In the morning of your eleventh day on the GR20 trail, you’ll climb towards the refuge of Prati, positioned for stunning views of the Massif of Renosu. At the top of the crest, you’ll get views of the seemingly never-ending stretch of the Ligurian Sea. On a clear day, you might see the Ligurian crash against the shores of the Italian island of Elba (where Napoleon was famously exiled). Another drop awaits, across a stage of rock slabs. Leaving rocky spires and precarious boulders behind, Cozzano will welcome you among its ancient streets. After making your 18-kilometer (11-mile) trek, you’ll rest in a gîte in Cozanno, a village tucked in the heart of Corsica.
Day 12: Walk along a mountain ridge to the sheepfolds of Bassetta
As you scale the Bocca di l’Usciolu, you might experience the same strong winds that sculpted this rocky wonderland. The route descends through an old, alder forest. With branches hanging overhead, you’ll soon reach the Coscione plateau. You’ll get another chance to see wild horses, which are often found wandering around the plateau. Even though you’ll climb for over six hours, you’ll squeeze in a 1,240-meter (4,000 foot) elevation gain, as well as 13 kilometers (8 miles) of trekking, before reaching the huts at Bassetta.
Day 13: Prepare for a challenging day on the GR20 hiking to Bavella
One final push, and what is considered to be the hardest day of the GR20 trail, awaits before you reach the last stage. You’ll hike for 23.5 kilometers (14 miles) total for today’s itinerary. Prepare to gain 1,300 meters (4,200 feet) of elevation and descend for 1,400 meters (4,600 feet). What will start off as a gentle stroll along the grazing lands will turn into a demanding climb towards Monte Incudine. For one last time, you’ll get to see the panoramic views of green grazing lands and possines, a peat bog. After scaling the ridge, the descent will take you to the Asinau valley. The route snakes around the iconic Aiguilles de Bavella, also known as the needles of Bavella, spires of red granite rock towering over the landscape. You’ll then make your way to a gîte for a well-deserved rest after nine hours of intense trekking.
Day 14: The southern Massif of Bavella to final stop on the GR20, Conca
After yesterday, you’ll be ready for anything the GR20 throws at you. Thankfully, your day will begin with a leisurely path through a forest in the southern Massif of Bavella. After a short break at the Paliri Refuge, you then make your last descent. Your final day of hiking will take about seven hours to make your way down the 1,400 meters (4,600 feet) that separates you from Conca — your final destination and the official end of the GR20 Corsica hiking trail.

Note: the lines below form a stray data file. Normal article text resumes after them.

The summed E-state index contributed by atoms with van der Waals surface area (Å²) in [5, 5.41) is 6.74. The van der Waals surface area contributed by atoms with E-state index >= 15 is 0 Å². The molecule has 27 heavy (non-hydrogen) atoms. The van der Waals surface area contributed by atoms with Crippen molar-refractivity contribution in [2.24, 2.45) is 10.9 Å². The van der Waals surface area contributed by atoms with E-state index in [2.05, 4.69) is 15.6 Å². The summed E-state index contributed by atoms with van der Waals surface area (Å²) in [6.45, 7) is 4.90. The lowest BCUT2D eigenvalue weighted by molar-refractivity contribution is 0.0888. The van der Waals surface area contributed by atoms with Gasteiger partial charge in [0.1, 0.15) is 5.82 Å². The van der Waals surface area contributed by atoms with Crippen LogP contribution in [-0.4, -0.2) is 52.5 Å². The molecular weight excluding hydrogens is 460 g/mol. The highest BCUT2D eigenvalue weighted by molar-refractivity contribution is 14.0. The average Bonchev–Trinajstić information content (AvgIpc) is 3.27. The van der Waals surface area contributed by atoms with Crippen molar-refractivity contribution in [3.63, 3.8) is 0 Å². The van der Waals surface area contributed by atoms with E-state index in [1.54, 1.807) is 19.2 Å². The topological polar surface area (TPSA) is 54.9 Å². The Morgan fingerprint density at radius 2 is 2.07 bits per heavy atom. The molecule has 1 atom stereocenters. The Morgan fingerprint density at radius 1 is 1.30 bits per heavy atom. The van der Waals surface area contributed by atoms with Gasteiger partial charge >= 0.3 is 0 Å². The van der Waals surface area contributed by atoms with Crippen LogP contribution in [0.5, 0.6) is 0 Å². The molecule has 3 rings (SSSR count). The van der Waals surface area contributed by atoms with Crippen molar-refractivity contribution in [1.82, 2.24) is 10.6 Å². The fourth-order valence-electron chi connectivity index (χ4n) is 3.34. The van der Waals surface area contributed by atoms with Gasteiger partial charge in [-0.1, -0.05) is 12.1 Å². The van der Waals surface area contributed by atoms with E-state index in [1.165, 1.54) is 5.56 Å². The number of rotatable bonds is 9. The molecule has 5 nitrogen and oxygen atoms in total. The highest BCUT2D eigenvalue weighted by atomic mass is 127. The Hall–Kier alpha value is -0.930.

Celebration is in order, so pose next to the sign marking you’ve completed Europe’s toughest hiking trail. You’ll have your pick of lodging and restaurants, including staying in a gîte overnight to rest before traveling home.
Day 15: Travel around the island or head back home
After tackling the GR20, you have the option to head back to civilization. You can take a shuttle to Porto Vecchio, which is well connected to other towns on the island. I recommend extending your stay in Corsica for as long as time allows. The southern edge of Corsica features some of the best tourist destinations the island has to offer.
Insider Info From a GR20 Corsica Hiking Guide
The GR20 demands respect and requires extensive preparation. What many guidebooks will fail to mention, in the midst of warning you and explaining its infamous reputation, is how fun the GR20 can be. With a bit of prep, you can ensure you’re not only ready to take on this wonderful hiking trail in Corsica, but that you have fun..
Keep in mind, a smile goes a long way in Corsica. Whenever you communicate with the locals, make sure you’re extra polite and positive. Corsicans are very proud people who take offense easily. If you treat them with respect, locals will treat you well in return.
Is the GR20 trail dangerous?
If you do your homework or hire a local guide, the GR20 isn’t dangerous. Preparation truly is key. You need to know your body’s limit and train for the weeks before your trip. As long as you follow the path, check the weather regularly, as well as your GPS, there is nothing to worry about. In fact, no dangerous animals are native to Corsica, not even venomous snakes. On the GR20, you are your greatest ally, and your mindset could keep you from becoming your own greatest enemy.
You also need to be able to navigate well. Some waymarks are incredibly easy to miss. Make sure you know how to read a map and operate a GPS if you’re planning to go self-guided.